I’m bringing underground here, the street team, and I want everybody to know the ethos of what Boy Meets Girl is. So I want to expand globally, domestically, and internationally, and keep doing what we’re doing: working with incredible, talented people.
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Tonight, actually, we’re launching our website, which is powered by Shopify, who’s my partner on the website. So that has happened.
Q: Wow, how did that come about?
They wanted to work with a designer and someone who they could collab with and do a whole new strategy. I wanted to work with them because, you know, I want the most sophisticated everything: the best apps, the best shopping experience, and who better to partner with than Shopify?
I want the most sophisticated everything: who better to partner with than Shopify?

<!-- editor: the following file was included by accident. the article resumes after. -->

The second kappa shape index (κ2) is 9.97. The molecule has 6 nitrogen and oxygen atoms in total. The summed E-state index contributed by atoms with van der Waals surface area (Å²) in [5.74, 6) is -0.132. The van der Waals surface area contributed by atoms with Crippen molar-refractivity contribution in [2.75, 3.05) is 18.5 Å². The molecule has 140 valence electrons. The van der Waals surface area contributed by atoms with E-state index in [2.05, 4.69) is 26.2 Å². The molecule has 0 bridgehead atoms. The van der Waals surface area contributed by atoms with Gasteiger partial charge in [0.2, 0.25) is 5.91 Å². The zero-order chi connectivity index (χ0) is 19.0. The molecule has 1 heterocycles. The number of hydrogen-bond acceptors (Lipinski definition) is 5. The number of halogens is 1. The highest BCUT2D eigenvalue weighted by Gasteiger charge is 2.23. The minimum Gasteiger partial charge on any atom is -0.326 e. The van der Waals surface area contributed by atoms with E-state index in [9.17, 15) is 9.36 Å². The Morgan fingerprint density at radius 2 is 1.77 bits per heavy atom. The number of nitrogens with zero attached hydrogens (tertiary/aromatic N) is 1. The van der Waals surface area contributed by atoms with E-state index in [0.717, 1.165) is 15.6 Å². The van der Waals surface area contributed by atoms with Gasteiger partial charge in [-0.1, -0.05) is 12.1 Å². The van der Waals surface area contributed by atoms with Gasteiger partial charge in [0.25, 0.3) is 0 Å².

Q: Very true, very true. Now from what I’m seeing in the clothes is you went in the direction of black and the whites … monochromatic.
Black, white, monotone grey: that’s what our girl buys, you know. (chuckles) We sprinkle in some iridescent and florals and stripes, but at the end of the day, she buys black white and grey from us. Every year I sell the same black hoodie and t-shirt like hotcakes, but of course, there’s more beyond this. Tonight though it’s a black, white, and grey story, it really is.
Black, white, monotone grey: that’s what our girl buys.
Q: Regarding New York Fashion Week, how have you seen it change? Do you like the direction? Is this why you’re doing a more intimate space?